After getting clearance from your doctor, returning to work after cancer involves three primary considerations:
1) Treatment side effects,
2) Financial and personal factors; and
3) Workplace flexibility.
1) The side effects from some treatments may impact your ability to work. You may have ongoing pain and fatigue which can be limiting. You should consider whether you are physically capable of undertaking tasks while you are still recovering from treatment.
2) Financial factors may force you back to work before you feel ready. Some may have to continue working while undergoing treatment while others can take a break. The financial reality of needing an income to support yourself and your family can weigh heavily on this decision. Be sure to examine all of your options including paid and unpaid leave as well as your insurance coverage.
You may be eager to return to work based on personal considerations including the opportunity to socialize with colleagues, the chance to return to normalcy, and the satisfaction and fulfillment of work.
3) It may be possible to return to your former role if you took time away from work to undergo treatment. Your employer may be willing to make modifications to assist you, such as the ability to work from home, a change in regular hours, adjusted duties, and additional breaks. Speak to them about a supported return to work.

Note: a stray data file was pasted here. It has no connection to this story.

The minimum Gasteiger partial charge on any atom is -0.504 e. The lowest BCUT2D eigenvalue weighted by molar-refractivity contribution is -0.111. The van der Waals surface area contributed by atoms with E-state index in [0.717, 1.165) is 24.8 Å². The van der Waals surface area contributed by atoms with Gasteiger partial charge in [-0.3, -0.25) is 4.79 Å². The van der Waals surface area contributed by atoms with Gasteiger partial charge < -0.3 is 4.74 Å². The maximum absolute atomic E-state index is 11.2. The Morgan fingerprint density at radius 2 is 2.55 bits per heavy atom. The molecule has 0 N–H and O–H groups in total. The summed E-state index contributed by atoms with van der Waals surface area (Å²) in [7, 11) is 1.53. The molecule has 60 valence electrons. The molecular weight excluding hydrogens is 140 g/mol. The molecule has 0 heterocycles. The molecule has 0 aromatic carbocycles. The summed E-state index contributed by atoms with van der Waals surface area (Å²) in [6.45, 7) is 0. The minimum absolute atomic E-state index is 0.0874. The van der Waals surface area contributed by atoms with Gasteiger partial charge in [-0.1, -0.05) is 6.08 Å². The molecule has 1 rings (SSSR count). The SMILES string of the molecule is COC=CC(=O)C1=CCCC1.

In other instances, it may not be possible to return to your former job due to changes in your ability or due to the period of time spent away from work. You may have to seek out new opportunities. This could be the perfect time for a career change or a chance to go back to school to learn a new skill or upskill.
This can be a particularly challenging time and a good support group will be invaluable to you. That support may come in the form of friends and family or it may be through networks and groups. Online groups like Her Nexx Chapter provide connections to other people who may have similar experiences.
About Our Author
Karlene Latimer – I am a successful lawyer and writer whose own mother battled cancer of the cervix for most of my childhood. She suffered three further relapses but I am pleased to say that she is still with us today. My experience growing up through this, losing five aunts and uncles to cancer as well as my mother-in-law, propels me to help others and join in the fight against cancer.